On eve of elections, Egypt’s opposition sceptical of government reform intent
CAIRO - Some Egyptian political parties have made their participation in the parliamentary and municipal elections early next year conditional on the initiation of political reforms.
The reforms, they said, must include the release of political detainees, lifting the emergency law, at least during the elections, and giving political parties more freedom.
“The fulfilment of these demands has to precede the elections so we can decide whether to participate or not,” said Farid Zahran, chairman of the liberal Egyptian Social Democratic Party.
Zahran and other party leaders recently voiced the same demands in talks with the pro-government Nation’s Future Party, which began talks with other parties, apparently on behalf of the government, to discuss the parliamentary elections, laws that should regulate the elections and division of constituencies.
It invited six parties to the dialogue and others are to be invited in the coming days.
“The dialogue aims to formulate a common vision for the work of the political parties in the coming period,” said Nation’s Future Party Chairman Ashraf Rashad. “The parties need to sit together to discuss their country’s political future.”
The elections will be the first in Egypt since a vote amending the constitution last April.
Amendments introduced to the constitution reinstitute a second chamber of the Egyptian parliament, guarantee political representation by women, young people and persons with disabilities and allow Egyptian President Abdel Fattah al-Sisi to seek re-election beyond his current second presidential term, which would have been his last under previous constitution limits.
Egypt’s Islamist parties, including the party of the Muslim Brotherhood, are in tatters. Salafist parties, which curry favour with Sisi’s regime for fear of meeting the same fate as the Muslim Brotherhood, have been discredited either by pro-Sisi media or their actions, including antagonism to women’s rights and the rights of non-Muslims.
This time, however, the political parties seem to be tired of what they describe as authorities’ intolerance of freedoms in general, including the freedom of the political parties to operate.
There are more than 100 political parties in Egypt, most of which emerged after the 2011 revolution against long-time President Hosni Mubarak. However, the parties are weak, their programmes nearly identical and have not been able to reach people on the streets. Only a handful of parties won parliamentary seats in the 2015 elections.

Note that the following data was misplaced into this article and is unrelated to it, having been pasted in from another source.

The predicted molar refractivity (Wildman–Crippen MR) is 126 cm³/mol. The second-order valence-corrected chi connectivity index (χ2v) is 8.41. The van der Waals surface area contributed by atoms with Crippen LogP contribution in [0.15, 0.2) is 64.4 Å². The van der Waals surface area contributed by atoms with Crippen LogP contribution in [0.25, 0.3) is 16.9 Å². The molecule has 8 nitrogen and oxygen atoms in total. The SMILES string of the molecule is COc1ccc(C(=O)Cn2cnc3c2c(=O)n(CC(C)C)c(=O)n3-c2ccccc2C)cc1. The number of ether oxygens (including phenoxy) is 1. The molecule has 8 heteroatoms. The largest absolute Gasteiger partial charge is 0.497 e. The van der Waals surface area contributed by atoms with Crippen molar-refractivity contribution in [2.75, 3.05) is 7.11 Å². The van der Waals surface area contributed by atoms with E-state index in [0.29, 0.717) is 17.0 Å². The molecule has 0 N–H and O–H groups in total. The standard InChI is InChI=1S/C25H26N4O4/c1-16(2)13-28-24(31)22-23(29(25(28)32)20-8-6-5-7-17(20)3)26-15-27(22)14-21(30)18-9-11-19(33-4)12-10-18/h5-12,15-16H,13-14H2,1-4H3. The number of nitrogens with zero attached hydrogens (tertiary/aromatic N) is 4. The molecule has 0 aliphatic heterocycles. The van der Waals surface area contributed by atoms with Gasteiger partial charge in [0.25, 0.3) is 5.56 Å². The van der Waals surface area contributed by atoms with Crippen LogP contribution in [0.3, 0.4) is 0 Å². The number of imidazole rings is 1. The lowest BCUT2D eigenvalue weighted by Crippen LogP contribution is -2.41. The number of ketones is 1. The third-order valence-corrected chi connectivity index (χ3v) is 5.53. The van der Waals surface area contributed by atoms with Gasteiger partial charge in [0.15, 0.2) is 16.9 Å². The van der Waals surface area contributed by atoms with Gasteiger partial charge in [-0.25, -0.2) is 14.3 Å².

The Nation’s Future Party ended up with 40% of the 596 seats in the Egyptian House of Representatives after that vote. The party, established in 2014, is believed to be Sisi’s attempt to get the country’s disenfranchised youth politically involved.
Most parties involved in the dialogue with Nation’s Future Party say the party will function as a channel of communication between them and the authorities. However, the lack of freedoms dominates discussions.
A political party leader told Nation’s Future Party officials there is no use discussing the next parliamentary elections when the prospect of imprisonment awaits those who speak critically of current political conditions. Another said his party would judge the seriousness of the dialogue in the light of its results.
Zahran cited previous dialogues with pro-government parties and other political forces, including on the latest constitutional amendments, which were opposed by his party.
“This was a bad experience,” he said. “None of our views on the amendments was listened to.”
Nation’s Future Party officials have tried to encourage political parties to take the dialogue seriously by stressing the importance of the next parliament for Egypt’s political future.
“The party with a parliamentary majority will be allowed to form the next government,” Rashad said.
Nation’s Future Party encouraged other parties to propose an election bill for approval by parliament before the end of its session in January.
Few of the parties were convinced, however, amid scepticism over the readiness of the authorities to initiate real reforms.
A boycott by the political parties of the elections would cast doubt on the political process in Egypt and be humiliating for authorities, analysts said.
“The lack of freedoms, restricting the work of the political parties, tightening the noose around them and the detention of opponents are problematic issues,” said Mustapha Kamel al-Sayyid, a political science professor at Cairo University. “A boycott by the political parties of the elections would give a very bad impression about political conditions in Egypt.”